Aug 10, 2012 - The Associated PressPOWELL -- The fate of diseased whitebark pine will play a part in the effort to remove grizzly bears from the endangered species list.
A federal appeals court ruled last year that more data was necessary to explain the decline of whitebark and how that decline will affect the grizzly population before delisting can be achieved.
Whitebark pine cones yield nutritious nuts grizzlies devour prior to denning. Even without pine beetles killing them, the trees don't yield nuts every year.
Shoshone National Forest totals 2.4 million acres, including approximately 217,000 acres of whitebark pine. A 2011 aerial survey showed approximately 80,000 acres were impacted by mountain pine beetle. By including surveys from previous years, it is estimated between 60 to 80 percent of the mature whitebark pine have been impacted by the beetles.
"They identify trees impacted by looking for red-needled trees, which indicate the tree is dying or dead," said Joe Harper, wildlife biologist for Shoshone National Forest.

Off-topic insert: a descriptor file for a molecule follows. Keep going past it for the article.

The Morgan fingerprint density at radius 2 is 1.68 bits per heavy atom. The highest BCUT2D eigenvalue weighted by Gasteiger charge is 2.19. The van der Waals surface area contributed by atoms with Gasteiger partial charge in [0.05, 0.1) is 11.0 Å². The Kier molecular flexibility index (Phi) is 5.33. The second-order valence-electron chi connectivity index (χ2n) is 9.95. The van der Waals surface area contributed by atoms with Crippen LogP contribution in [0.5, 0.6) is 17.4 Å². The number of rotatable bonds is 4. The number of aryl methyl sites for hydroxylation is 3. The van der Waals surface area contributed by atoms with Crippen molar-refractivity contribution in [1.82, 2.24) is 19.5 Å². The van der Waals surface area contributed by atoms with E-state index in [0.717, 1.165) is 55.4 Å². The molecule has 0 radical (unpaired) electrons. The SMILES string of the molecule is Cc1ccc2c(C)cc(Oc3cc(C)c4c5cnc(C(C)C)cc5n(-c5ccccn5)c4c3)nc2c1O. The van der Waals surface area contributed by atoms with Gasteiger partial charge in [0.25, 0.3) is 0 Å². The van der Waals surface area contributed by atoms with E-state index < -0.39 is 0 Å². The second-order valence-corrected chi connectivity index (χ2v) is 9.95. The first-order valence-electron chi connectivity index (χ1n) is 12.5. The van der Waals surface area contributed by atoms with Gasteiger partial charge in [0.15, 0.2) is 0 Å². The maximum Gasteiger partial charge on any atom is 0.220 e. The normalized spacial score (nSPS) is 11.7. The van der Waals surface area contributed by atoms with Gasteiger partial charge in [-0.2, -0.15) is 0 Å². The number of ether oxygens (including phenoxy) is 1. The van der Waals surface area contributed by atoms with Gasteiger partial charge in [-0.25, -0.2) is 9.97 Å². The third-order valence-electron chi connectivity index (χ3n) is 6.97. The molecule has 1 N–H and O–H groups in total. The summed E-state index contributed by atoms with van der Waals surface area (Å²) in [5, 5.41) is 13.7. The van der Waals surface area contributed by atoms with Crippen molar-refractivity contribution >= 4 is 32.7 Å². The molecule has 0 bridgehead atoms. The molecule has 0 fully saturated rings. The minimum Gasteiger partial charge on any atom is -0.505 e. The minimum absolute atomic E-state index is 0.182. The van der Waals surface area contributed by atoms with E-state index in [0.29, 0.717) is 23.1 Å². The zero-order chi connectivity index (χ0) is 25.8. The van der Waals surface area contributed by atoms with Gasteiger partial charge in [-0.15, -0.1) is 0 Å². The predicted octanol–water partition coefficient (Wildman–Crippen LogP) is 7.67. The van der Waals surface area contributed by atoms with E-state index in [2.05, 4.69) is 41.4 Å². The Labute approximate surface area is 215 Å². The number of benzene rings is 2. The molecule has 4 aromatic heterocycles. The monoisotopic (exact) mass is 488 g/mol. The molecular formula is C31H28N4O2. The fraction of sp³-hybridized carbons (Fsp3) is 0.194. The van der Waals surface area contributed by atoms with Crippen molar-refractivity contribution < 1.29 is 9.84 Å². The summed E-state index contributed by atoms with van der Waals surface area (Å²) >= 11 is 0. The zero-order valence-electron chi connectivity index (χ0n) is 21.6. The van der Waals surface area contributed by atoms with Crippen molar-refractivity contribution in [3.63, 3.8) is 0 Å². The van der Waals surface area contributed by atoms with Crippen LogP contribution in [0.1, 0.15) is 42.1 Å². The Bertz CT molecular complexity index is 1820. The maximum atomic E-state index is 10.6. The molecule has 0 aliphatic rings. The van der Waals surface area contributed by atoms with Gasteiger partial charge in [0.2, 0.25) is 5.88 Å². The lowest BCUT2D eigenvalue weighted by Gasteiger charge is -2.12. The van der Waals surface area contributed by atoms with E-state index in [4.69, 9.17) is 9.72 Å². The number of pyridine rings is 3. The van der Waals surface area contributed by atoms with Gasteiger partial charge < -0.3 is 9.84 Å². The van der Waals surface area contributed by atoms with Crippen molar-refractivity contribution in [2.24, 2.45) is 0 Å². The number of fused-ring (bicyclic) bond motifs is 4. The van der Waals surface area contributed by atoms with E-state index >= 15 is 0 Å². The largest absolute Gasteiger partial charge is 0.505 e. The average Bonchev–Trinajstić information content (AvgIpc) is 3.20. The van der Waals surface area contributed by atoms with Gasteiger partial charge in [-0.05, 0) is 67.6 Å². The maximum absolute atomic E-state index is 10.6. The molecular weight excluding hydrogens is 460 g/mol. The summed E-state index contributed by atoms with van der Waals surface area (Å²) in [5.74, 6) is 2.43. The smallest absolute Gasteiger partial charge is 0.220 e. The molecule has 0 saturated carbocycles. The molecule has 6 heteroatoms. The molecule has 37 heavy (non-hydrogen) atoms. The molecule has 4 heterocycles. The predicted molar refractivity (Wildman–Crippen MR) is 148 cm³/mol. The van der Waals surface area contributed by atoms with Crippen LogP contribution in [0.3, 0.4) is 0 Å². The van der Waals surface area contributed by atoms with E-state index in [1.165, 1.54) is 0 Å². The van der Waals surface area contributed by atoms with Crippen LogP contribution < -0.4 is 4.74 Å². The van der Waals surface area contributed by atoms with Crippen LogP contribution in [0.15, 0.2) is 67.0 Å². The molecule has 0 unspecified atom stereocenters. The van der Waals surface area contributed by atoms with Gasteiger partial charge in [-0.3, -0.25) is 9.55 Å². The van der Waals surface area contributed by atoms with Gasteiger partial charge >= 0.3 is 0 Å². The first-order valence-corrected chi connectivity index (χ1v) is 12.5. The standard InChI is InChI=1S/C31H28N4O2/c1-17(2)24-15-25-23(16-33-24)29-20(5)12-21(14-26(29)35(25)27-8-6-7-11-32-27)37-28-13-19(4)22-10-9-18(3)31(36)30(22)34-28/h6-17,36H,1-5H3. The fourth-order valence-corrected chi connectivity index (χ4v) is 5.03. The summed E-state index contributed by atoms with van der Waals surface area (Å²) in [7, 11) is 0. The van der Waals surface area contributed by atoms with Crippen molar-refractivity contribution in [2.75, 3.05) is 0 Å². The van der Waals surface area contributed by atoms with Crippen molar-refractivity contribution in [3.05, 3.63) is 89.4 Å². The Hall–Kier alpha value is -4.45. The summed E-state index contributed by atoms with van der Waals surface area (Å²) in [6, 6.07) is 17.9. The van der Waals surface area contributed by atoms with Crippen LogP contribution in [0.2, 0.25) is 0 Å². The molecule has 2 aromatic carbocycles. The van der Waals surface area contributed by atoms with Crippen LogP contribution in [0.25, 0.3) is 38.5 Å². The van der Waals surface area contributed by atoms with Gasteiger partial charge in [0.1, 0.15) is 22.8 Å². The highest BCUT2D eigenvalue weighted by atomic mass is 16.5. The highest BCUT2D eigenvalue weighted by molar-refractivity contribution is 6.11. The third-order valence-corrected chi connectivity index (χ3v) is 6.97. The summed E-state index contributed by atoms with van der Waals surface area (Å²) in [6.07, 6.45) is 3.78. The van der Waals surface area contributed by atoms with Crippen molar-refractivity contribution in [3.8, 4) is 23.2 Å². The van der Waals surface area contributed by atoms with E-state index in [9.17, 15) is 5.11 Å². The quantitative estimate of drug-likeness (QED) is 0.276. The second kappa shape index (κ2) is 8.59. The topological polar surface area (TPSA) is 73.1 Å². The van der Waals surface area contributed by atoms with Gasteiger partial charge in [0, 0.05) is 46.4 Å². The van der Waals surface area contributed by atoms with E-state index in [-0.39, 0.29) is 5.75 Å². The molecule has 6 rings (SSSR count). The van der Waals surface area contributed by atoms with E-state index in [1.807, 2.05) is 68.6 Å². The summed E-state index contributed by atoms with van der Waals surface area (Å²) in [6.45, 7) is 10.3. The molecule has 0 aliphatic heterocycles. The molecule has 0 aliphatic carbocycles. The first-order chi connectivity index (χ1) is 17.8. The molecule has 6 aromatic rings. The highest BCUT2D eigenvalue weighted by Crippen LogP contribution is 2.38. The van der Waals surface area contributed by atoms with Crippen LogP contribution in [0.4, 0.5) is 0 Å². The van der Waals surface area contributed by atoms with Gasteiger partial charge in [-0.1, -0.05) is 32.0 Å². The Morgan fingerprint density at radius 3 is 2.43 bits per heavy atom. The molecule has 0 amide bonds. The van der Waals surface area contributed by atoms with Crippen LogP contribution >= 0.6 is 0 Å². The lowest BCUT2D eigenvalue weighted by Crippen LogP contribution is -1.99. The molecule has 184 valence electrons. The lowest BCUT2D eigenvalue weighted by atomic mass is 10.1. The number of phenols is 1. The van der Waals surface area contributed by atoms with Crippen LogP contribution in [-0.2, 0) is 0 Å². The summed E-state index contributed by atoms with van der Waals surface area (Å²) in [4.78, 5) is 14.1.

Separate, smaller surveys of whitebark pine cones are conducted on the ground every summer at 22 transect lines in the six divisions of the national forest of the Greater Yellowstone Ecosystem, and the findings reported to the Interagency Grizzly Bear Study Team. The surveys help the team and forest managers understand the extent of beetle-caused whitebark mortality in the ecosystem, Harper said.
Shoshone has two transect sites of 10 trees each in Sunlight Basin and near Cooke City, Mont. Shoshone personnel have been surveying whitebark at those sites -- Sunlight and Republic Creek -- since 1980.
Grizzlies will do fine without whitebark, said Mark Bruscino, statewide supervisor of the large carnivore management section of the Wyoming Game and Fish Department.
"The whitebark issue that we are going to resolve in the new delisting rule will not have much of an effect on the grizzly bear conservation strategy or Wyoming's state plan," Bruscino said during a phone interview on July 26.
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